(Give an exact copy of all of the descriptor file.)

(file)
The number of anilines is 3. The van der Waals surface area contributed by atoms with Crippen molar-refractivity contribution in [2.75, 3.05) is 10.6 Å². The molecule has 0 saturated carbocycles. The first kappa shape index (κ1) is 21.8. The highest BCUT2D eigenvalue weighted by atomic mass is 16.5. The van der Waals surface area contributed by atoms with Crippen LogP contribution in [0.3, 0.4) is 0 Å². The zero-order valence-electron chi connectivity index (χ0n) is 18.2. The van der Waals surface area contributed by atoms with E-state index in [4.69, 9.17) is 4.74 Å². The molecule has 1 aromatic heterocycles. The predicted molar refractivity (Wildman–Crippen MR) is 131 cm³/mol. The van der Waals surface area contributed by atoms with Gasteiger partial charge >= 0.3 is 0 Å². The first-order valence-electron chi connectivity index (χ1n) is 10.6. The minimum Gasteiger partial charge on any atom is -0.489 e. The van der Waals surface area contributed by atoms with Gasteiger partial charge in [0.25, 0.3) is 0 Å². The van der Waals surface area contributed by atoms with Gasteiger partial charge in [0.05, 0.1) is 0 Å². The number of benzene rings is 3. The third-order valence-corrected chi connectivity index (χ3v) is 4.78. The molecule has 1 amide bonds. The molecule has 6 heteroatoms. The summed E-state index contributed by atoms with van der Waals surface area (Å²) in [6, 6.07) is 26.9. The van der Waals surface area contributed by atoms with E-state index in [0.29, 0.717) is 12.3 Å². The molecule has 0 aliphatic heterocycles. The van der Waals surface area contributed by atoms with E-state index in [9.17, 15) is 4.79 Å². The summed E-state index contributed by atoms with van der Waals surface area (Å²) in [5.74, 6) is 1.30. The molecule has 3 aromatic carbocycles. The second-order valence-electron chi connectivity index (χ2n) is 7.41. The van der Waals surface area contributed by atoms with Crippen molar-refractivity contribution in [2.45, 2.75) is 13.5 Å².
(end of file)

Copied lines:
The number of anilines is 3. The van der Waals surface area contributed by atoms with Crippen molar-refractivity contribution in [2.75, 3.05) is 10.6 Å². The molecule has 0 saturated carbocycles. The first kappa shape index (κ1) is 21.8. The highest BCUT2D eigenvalue weighted by atomic mass is 16.5. The van der Waals surface area contributed by atoms with Crippen LogP contribution in [0.3, 0.4) is 0 Å². The zero-order valence-electron chi connectivity index (χ0n) is 18.2. The van der Waals surface area contributed by atoms with E-state index in [4.69, 9.17) is 4.74 Å². The molecule has 1 aromatic heterocycles. The predicted molar refractivity (Wildman–Crippen MR) is 131 cm³/mol. The van der Waals surface area contributed by atoms with Gasteiger partial charge >= 0.3 is 0 Å². The first-order valence-electron chi connectivity index (χ1n) is 10.6. The minimum Gasteiger partial charge on any atom is -0.489 e. The van der Waals surface area contributed by atoms with Gasteiger partial charge in [0.25, 0.3) is 0 Å². The van der Waals surface area contributed by atoms with Gasteiger partial charge in [0.05, 0.1) is 0 Å². The number of benzene rings is 3. The third-order valence-corrected chi connectivity index (χ3v) is 4.78. The molecule has 1 amide bonds. The molecule has 6 heteroatoms. The summed E-state index contributed by atoms with van der Waals surface area (Å²) in [6, 6.07) is 26.9. The van der Waals surface area contributed by atoms with E-state index in [0.29, 0.717) is 12.3 Å². The molecule has 0 aliphatic heterocycles. The van der Waals surface area contributed by atoms with E-state index in [9.17, 15) is 4.79 Å². The summed E-state index contributed by atoms with van der Waals surface area (Å²) in [5.74, 6) is 1.30. The molecule has 3 aromatic carbocycles. The second-order valence-electron chi connectivity index (χ2n) is 7.41. The van der Waals surface area contributed by atoms with Crippen molar-refractivity contribution in [2.45, 2.75) is 13.5 Å².